More than 25,000 migrants have crossed the English Channel this year, latest Home Office statistics have revealed.

The figures showed the total number of people making the dangerous journey from France hit 25,146 on Saturday after a further 19 small boats crossed the water with 915 people on board.

It also brought the monthly total so far to 8,747, with a record-breaking 1,295 arriving in one day on 22nd August.

The numbers are continuing to rise despite the government’s plan to send asylum seekers to Rwandawhich it claimed would deter people from making the crossing.

They have yet to deport anyone after legal challenges to the policy grounded its first flight in June, and critics of the scheme continue to battle against it in the courts.

Legal papers revealed Home Secretary Priti Patel had been warned against the move, with one Foreign Office worker saying torture and “even killings” are accepted in the country.

The UK high commissioner to Rwanda in 2021 also warned that the country “has been accused of recruiting refugees to conduct armed operations in neighboring countries”.

More on Migrant Crossings

But Ms Patel has continued to defend the policyinsisting the country is “safe”, and both Tory leadership candidates have said they would keep the scheme if they become the next prime minister.

Former Chancellor Rishi Sunak said: “Our immigration system is broken and we have to be honest about that. Whether you believe that migration should be high or low, we can all agree that it should be legal and controlled.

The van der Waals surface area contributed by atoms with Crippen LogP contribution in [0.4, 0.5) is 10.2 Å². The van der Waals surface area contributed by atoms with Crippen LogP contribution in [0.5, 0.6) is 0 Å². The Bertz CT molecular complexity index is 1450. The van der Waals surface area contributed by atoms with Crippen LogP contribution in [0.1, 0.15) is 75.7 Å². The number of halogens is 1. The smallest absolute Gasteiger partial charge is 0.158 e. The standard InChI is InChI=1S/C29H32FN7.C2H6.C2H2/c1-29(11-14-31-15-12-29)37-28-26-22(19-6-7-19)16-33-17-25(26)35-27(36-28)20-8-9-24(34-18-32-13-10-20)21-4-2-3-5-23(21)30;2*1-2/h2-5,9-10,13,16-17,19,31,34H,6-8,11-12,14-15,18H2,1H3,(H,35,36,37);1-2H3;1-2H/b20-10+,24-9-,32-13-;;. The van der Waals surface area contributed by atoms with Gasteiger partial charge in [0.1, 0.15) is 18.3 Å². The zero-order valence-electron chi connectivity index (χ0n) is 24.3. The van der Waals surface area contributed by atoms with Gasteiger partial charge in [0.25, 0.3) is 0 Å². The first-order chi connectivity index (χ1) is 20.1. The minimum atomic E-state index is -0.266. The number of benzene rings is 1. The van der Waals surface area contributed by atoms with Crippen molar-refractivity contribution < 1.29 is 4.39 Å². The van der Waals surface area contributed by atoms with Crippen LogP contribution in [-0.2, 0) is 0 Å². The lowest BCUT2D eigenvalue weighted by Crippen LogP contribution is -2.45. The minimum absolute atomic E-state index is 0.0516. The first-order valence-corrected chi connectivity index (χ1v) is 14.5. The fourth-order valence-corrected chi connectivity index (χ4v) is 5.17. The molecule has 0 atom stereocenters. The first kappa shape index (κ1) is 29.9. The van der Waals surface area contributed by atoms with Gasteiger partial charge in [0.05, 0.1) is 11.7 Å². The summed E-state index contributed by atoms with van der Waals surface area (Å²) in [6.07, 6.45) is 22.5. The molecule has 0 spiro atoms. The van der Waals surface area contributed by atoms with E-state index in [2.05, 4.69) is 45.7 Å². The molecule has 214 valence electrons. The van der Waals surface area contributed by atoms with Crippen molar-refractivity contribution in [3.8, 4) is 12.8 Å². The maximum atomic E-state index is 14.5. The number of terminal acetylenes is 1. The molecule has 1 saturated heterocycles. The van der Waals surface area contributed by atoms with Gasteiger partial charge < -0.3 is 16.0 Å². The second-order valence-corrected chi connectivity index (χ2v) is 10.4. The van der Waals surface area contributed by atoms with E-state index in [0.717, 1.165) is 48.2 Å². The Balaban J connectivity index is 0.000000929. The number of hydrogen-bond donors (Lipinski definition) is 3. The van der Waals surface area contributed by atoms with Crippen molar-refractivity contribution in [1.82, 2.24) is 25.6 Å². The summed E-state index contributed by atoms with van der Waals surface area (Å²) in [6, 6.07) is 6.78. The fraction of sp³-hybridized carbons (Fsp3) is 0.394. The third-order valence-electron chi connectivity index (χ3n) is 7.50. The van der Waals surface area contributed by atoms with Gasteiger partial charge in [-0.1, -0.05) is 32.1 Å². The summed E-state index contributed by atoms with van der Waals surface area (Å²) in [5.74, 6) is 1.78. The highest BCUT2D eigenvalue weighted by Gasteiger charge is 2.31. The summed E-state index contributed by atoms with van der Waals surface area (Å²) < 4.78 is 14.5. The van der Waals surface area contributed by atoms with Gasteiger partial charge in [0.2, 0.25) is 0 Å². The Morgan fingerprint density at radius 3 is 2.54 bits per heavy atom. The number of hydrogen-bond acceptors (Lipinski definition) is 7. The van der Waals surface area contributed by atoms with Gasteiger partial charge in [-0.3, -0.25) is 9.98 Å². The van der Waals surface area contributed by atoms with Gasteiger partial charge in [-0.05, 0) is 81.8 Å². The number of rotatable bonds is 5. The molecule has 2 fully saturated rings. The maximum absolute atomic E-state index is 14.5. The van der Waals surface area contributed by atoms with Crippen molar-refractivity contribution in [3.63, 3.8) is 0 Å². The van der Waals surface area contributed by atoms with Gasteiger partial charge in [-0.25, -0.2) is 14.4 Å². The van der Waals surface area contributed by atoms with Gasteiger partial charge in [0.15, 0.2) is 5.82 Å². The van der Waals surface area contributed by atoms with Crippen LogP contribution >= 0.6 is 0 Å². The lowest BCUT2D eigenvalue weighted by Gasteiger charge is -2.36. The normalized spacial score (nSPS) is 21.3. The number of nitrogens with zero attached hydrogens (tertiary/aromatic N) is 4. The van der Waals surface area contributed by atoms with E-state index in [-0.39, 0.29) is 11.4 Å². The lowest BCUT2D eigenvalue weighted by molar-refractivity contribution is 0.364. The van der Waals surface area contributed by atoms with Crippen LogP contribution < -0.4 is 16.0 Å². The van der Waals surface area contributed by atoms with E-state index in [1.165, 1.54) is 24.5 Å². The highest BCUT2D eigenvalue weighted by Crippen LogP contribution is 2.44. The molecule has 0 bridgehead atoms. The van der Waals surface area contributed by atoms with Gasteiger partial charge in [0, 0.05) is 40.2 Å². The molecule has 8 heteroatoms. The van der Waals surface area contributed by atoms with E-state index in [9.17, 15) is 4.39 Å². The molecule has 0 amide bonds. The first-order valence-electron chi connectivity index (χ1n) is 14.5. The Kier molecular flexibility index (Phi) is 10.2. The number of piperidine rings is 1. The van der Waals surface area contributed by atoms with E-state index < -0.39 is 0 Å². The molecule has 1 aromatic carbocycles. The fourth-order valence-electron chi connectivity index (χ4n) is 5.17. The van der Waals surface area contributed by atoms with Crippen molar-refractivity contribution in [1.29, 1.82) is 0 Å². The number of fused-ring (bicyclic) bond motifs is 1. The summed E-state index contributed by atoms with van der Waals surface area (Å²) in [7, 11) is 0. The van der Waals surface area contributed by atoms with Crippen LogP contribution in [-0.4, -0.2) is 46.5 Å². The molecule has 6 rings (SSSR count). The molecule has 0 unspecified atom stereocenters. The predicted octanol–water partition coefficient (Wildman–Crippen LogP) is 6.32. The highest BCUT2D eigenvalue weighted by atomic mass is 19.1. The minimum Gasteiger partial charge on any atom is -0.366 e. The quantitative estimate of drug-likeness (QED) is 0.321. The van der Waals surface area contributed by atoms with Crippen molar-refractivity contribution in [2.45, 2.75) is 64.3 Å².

“Right now the system is chaotic, with law-abiding citizens seeing boats full of illegal immigrants coming from the safe country of France with our sailors and coastguards seemingly powerless to stop them. It must stop and if I am prime minister I will stop it .”

A full hearing is scheduled to take place next month on whether the Rwanda plan is lawful or not.

Smuggler says dangerous crossings will continue

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Tour of Rwanda hostel for asylum seekers

The numbers of migrants crossing the Channel have risen dramatically in the last four years – going from 299 in 2018 to 1,843 in 2019, 8,466 in 2020 and 28,526 last year, official figures show.

But the figure still remains a fraction of the number of people going to mainland Europe, with United Nations data showing at least 120,441 people arrived in Europe via the Mediterranean by land and sea last in 2021.

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